Good morning, and welcome to another edition of Monday Memes.  Mailbox Monday is hosted through August by Staci, at Life in the Thumb.  What Are You Reading? is hosted by Sheila, at Book Journey.


I received only one book in the mail:  a review book from the author.  During the month of September, I’ll be featuring this review on one of my blogs, and on 9/28, I’ll be interviewing the author at Dames of Dialogue.

1.  The Rasner Effect, by Mark Rosendorf

Rick Rasner escaped death in a New York City bridge explosion – but he couldn’t escape becoming an unwitting participant in a top secret military experiment. When the Duke Organization, a group of ruthless killers, set off a violent explosion, they wiped out Rick Rasner’s life as he knew it. Many years later, as he still struggled to remember any shred of his former existence, he put a new life together – as a therapist in the Brookhill Children’s Psychiatric Residence, a facility for troubled urban teens. Brookhill’s policies, set by head director Katherine Miller, seemed brutal and oppressive. She bullied the therapists too – Rick’s meek personality left him incapable of handling her attacks. He developed an unexplainable bond with fifteen-year-old patient Clara Blue – something about her conflicted, volatile personality struck a cord deep inside his psyche. Rick wanted to help her and the other patients, yet met with non-stop opposition from the staff. The Duke Organization resurfaced, searching for Rick Rasner. When they found him at the Brookhill facility a bloody hostage situation ensued. The lives of both Rick and Clara were about to change – but for the better or worse? Disgraced mercenary Jake Scarberry was forced out of the witness protection program and back into action – after the Duke Organization. An unpredictable chain of events result between Jake, Rick, and the Duke Organization – and Clara Blue. This complex psychological suspense/thriller will leave you questioning exactly who to root for in a battle of good versus evil.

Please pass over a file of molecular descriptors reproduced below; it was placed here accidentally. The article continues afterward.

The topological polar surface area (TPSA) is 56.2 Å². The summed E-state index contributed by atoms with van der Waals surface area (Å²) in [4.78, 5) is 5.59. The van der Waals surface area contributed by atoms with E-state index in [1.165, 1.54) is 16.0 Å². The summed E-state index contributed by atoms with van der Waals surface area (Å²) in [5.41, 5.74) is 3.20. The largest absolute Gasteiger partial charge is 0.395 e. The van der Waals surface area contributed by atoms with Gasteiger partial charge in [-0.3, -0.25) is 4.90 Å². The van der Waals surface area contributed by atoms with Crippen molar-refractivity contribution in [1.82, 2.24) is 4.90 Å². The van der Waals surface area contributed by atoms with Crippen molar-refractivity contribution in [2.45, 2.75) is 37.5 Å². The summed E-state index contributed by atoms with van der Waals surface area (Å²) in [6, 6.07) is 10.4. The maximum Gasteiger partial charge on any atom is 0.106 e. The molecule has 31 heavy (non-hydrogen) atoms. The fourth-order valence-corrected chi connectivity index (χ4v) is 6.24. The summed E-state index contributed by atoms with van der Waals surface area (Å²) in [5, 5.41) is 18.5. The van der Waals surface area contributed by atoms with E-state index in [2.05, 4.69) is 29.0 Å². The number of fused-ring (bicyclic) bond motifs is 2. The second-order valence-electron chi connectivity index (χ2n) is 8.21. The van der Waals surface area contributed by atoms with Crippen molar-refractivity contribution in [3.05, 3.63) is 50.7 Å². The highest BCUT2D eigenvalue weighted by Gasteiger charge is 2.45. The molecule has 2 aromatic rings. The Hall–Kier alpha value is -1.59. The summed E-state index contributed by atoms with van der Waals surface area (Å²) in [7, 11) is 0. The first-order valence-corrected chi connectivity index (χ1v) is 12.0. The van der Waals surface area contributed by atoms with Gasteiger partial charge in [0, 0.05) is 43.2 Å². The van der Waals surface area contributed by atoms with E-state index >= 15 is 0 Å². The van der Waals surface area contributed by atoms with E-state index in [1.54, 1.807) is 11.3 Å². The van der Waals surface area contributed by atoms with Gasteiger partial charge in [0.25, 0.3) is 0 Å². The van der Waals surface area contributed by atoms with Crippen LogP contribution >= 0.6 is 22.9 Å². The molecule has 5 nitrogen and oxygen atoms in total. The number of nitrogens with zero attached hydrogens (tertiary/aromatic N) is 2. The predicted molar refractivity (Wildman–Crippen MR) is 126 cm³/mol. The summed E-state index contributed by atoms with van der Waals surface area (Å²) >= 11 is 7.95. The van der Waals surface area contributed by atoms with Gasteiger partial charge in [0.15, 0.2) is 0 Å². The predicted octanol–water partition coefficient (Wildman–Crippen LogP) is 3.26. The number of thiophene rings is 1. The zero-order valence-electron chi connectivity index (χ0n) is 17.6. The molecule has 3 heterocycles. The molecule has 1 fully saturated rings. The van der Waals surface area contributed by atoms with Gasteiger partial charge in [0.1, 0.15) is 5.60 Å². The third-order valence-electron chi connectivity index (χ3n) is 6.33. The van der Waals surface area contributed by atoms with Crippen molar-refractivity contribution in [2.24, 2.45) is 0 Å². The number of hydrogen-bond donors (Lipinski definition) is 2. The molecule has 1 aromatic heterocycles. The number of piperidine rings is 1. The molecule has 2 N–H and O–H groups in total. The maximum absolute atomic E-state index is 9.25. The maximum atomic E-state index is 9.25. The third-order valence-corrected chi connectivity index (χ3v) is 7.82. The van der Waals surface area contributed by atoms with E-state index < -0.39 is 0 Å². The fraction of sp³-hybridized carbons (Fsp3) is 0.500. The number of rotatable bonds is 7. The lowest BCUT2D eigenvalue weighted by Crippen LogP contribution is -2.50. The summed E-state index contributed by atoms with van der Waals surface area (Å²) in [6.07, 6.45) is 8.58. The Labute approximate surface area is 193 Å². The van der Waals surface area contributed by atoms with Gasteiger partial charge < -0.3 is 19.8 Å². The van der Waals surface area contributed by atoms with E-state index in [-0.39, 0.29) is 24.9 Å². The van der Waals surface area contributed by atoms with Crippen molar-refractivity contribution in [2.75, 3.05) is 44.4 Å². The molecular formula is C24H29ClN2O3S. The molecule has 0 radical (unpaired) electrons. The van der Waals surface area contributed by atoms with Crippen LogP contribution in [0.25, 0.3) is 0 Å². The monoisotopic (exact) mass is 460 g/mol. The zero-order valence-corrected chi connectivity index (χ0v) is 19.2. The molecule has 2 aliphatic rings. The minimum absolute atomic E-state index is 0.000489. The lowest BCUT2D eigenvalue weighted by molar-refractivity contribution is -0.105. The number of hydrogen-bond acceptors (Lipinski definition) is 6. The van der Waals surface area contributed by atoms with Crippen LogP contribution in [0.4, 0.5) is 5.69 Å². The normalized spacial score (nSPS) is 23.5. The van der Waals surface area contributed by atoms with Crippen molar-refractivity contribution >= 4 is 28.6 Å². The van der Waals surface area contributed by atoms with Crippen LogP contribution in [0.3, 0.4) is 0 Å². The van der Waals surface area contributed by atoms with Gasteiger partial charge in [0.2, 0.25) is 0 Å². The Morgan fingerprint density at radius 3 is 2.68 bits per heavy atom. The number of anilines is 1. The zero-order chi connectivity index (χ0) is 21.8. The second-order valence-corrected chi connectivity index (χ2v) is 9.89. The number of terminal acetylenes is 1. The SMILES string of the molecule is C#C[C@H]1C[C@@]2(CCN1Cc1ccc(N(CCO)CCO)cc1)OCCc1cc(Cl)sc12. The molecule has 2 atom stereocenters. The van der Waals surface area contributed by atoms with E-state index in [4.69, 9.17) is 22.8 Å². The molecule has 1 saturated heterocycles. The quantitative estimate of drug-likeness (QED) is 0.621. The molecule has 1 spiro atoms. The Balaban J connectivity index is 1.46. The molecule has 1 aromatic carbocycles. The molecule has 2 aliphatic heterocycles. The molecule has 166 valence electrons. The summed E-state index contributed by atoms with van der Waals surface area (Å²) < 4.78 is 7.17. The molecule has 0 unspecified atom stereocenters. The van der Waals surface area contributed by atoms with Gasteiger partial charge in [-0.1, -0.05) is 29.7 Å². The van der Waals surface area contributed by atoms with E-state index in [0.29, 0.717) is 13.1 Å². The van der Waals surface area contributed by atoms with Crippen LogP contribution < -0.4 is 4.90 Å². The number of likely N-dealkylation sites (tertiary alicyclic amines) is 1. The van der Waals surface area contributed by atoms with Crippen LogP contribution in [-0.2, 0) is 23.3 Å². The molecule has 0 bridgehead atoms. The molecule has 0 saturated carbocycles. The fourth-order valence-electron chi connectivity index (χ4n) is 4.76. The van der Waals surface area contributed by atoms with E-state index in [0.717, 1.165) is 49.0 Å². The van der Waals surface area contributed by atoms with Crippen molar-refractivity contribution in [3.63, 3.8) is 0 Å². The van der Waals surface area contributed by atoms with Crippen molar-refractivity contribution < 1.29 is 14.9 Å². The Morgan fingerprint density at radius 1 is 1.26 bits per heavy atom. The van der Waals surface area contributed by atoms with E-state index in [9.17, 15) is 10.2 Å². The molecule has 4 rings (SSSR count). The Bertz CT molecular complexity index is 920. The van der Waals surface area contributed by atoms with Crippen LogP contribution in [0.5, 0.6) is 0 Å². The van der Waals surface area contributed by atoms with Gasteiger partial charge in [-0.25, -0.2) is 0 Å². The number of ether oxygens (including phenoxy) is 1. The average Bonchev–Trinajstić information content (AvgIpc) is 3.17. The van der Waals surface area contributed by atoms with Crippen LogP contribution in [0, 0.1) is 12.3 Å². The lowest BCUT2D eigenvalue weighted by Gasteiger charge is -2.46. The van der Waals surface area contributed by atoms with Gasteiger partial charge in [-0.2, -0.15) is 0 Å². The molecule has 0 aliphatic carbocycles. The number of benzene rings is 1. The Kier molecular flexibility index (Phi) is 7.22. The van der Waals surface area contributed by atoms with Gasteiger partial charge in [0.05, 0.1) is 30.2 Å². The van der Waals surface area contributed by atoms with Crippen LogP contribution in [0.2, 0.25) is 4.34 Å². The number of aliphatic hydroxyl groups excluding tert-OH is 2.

This past week has been one of those filled with variety:  a wonderful mix of writing, reading, and family moments.

In case you missed them, here are a few of my “non-meme” blog posts:



8-28 CHECK-IN – ROW 80

On Saturday, I enjoyed some family time with Fiona.  We went to the gym, we saw The Help (my second time!), and we had dinner with her parents to celebrate their birthdays.

My Reading Week-Click Titles for Reviews:

1.  On Chesil Beach, by Ian McEwan

2.  Commencement, by J. Courtney Sullivan

3.  Digging Out, by Anne Richardson (Roiphe)

Still Reading:

The Handmaid’s Tale (read-along), by Margaret Atwood


What’s Up Next?

1.  Rock Bottom, by Erin Brockovich

2.   Next to Love (e-book), by Ellen Feldman

3.  A Moveable Feast, by Ernest Hemingway


That’s it for this week…if I have time, there are a few that I’m eyeing…but let’s just wait and see!

What’s on your nightstand?  What came in your mailbox?  I hope you’ll stop by and share….


  1. Your mailbox book sounds exciting.